TVC:US10Y   US Government Bonds 10 YR Yield
The Fed started raising the fed funds rate beginning in December 2015 but lowered it again in 2019 and 2020.
There are ongoing pressures to keep yields low. Economic uncertainty in the European Union, for example, can keep investors buying traditionally safe U.S. Treasuries. Foreign investors, China, Japan, and oil-producing countries need U.S. dollars to keep their economies functioning. The best way to collect dollars is by purchasing Treasury products.
In the long-term, these factors can put upward pressure on Treasury yields:
The largest foreign holder of U.S. Treasuries is Japan followed by China. China has threatened to purchase fewer Treasuries, even at higher interest rates. If this happens, it will indicate a loss of confidence in the strength of the U.S. economy. It would drive down the value of the dollar in the end.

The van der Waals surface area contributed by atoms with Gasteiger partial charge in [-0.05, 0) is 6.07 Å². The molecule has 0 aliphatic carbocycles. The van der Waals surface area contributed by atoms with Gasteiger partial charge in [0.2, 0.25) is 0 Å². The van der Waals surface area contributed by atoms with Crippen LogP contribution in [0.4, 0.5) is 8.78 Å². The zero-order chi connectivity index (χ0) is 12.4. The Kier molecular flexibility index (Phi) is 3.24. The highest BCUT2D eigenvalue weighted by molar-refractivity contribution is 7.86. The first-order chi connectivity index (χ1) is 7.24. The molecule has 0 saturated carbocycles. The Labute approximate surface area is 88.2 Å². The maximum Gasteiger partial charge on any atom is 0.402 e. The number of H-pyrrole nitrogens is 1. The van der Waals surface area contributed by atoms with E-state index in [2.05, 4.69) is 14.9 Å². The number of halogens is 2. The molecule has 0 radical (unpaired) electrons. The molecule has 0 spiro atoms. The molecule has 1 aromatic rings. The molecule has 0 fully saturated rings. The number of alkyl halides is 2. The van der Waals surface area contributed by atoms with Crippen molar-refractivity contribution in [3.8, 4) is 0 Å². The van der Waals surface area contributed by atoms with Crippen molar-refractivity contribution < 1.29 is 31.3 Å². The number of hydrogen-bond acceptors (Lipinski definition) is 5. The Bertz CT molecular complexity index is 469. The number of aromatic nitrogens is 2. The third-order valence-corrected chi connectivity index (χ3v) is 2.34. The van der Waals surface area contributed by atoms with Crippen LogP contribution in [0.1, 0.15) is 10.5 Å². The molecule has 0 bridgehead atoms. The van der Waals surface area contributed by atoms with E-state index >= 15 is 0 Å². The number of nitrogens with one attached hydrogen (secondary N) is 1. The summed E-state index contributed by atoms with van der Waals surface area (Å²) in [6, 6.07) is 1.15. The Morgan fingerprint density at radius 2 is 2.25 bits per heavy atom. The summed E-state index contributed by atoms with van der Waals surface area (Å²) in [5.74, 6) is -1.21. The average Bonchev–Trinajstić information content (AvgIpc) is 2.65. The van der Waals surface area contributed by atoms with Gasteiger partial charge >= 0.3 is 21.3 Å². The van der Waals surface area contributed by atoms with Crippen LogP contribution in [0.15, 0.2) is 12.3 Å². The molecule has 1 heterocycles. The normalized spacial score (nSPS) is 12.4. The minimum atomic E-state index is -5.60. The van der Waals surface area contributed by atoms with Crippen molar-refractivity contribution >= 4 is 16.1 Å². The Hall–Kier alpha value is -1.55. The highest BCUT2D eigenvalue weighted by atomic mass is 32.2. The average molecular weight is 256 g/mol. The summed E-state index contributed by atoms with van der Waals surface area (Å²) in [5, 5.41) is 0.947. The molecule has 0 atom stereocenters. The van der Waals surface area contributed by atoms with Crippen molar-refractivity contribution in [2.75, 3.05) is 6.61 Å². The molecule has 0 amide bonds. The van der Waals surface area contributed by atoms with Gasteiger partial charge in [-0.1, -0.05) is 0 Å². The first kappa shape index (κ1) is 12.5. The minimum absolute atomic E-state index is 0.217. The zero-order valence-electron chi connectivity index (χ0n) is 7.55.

One way the United States can reduce its debt is by letting the value of the dollar decline. When foreign governments demand repayment of the face value of the bonds, it will be worth less in their own currency if the dollar's value is lower.
The factors that motivated China, Japan, and oil-producing countries to buy Treasury bonds are changing. As their economies become stronger, they are using their current account surpluses to invest in their own country's infrastructure. They are not as reliant upon the safety of U.S. Treasuries and are starting to diversify away.